Unfortunately that's my experience -- Helly Hansen is a big, high-end name of course and commands very high prices. Lots of nautical cache' I know. My wife bought me a HH raincoat as a big Christmas present two years ago. I wouldn't buy anything HH again. After about one year the zipper started losing or bending teeth and won't zip up anymore, the zipper tab fell off (I replaced it with a small white zip-tie), the water-sealed cuffs are awkward (reminds me of a Viking drysuit I used as a commercial diver) and it's sweaty-hot, doesn't breathe for anything. Very disappointing. I did get a very good, very tough and heavy set of "foulies" on eBay by "Rockwater Designs." I'm sure it's just a Chinese knock-off marketing name but they're my favorite set so far. Whether the rain and wind is blasting horizontally on the boat or I'm shoveling snow at 30 below zero in February, this is my go-to gear for really bad weather. Very well made and still breathes (at least a little). Very tough for a low price.

https://www.ebay.com/itm/33412096785...kAAOSwVOlgqmuT
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Old 09-13-2021, 01:54 PM   #13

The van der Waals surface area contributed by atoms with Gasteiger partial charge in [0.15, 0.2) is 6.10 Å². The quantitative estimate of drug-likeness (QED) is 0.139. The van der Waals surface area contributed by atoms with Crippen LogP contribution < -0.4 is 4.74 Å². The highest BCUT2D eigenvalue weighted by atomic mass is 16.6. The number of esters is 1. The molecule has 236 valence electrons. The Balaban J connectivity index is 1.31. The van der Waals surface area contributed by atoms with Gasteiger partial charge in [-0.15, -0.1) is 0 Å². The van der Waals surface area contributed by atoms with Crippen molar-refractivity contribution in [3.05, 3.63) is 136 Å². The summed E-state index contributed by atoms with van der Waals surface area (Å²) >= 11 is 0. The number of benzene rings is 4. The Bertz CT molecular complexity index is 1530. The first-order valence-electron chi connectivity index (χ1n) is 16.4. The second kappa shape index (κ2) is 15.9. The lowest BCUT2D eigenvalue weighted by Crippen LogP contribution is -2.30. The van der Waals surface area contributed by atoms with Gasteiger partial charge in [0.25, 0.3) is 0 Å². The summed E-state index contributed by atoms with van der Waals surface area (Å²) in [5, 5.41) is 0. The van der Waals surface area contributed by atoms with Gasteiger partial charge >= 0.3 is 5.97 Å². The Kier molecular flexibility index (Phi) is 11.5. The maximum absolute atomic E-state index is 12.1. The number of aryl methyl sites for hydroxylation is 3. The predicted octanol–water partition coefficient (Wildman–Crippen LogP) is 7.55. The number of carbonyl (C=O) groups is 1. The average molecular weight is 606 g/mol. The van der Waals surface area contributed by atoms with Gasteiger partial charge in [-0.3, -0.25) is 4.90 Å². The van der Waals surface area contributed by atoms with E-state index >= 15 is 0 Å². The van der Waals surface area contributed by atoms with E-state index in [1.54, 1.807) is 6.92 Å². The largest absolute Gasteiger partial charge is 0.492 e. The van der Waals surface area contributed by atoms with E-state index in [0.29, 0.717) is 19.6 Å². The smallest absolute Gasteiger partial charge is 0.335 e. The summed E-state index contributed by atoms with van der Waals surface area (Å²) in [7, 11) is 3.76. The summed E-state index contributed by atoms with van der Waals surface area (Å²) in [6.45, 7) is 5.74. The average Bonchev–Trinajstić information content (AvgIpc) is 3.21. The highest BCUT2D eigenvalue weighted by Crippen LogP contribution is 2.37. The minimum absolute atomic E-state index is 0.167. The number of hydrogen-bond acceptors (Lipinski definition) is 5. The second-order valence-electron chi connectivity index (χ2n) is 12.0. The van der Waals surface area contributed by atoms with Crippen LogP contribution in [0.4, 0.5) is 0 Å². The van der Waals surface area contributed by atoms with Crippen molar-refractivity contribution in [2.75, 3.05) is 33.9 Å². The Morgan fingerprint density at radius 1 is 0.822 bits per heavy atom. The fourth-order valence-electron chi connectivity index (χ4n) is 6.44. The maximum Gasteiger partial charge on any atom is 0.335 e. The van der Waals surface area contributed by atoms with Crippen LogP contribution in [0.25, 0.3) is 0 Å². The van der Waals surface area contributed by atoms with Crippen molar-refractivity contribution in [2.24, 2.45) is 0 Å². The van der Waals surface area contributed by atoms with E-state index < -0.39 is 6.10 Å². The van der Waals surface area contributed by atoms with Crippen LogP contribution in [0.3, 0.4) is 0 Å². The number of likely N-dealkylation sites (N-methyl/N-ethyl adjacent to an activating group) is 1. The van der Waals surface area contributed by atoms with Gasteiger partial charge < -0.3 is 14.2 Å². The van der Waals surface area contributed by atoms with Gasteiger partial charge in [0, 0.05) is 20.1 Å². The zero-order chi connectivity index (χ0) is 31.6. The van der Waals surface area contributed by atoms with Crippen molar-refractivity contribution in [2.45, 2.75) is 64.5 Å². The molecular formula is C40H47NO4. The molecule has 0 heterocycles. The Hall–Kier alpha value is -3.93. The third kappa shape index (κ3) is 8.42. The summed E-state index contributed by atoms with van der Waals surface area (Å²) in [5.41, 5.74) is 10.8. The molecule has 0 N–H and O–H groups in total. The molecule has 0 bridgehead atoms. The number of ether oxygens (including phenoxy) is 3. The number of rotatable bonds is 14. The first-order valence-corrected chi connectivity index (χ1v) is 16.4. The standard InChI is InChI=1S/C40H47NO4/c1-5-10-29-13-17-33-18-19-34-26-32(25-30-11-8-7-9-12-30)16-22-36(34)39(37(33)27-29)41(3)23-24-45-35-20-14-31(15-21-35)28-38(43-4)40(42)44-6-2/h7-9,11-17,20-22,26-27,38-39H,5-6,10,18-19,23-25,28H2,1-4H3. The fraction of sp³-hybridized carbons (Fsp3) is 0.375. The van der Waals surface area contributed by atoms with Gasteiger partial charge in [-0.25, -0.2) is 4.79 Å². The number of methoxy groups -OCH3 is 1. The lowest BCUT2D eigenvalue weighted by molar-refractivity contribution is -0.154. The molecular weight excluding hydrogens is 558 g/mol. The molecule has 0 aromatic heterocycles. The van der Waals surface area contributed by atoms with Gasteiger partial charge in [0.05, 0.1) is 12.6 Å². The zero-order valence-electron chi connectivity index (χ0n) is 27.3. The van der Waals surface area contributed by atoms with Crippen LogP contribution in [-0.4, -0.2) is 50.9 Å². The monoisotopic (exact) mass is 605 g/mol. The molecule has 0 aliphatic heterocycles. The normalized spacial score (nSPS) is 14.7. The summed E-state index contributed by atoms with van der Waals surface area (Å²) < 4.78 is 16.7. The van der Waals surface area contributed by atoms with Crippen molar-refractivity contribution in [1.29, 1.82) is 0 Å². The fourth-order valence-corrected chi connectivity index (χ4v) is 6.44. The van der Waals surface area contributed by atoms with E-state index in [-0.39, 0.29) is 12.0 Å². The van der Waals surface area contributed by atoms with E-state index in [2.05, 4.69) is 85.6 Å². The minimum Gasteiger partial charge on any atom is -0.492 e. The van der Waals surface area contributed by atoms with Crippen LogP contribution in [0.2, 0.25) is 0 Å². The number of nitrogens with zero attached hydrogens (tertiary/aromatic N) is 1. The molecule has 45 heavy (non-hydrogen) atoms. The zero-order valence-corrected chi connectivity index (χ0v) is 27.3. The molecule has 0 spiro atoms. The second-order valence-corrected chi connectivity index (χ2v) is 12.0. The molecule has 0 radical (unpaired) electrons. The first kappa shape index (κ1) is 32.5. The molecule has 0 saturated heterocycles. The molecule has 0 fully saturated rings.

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Best rain gear?
Heated pilot house wins every time.
Got that!
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Old 09-13-2021, 03:09 PM   #14
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Gore Tex is fine for the occasional wet spot, but can damp out and your clothes get wet under it. It's hard to beat Grunden's for prolonged wet weather... That said I have two sets of Gore Tex and just stay in the cabin if it's REALLY wet out there. Gage by Grunden's seem to be very nice, but I have never tested my jacket in prolonged wet.
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Old 09-13-2021, 05:50 PM   #15
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The official footwear of Alaska and the PNW. I resisted too, until I got my first pair. The Admiral wore them when she worked at a summer salmon cannery during college years. We remove them prior to entering the cabin; we do that with all foot ware.

https://www.xtratuf.com/products/men...oot-copper-tan
Ordered. Thanks!
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Old 09-13-2021, 05:51 PM   #16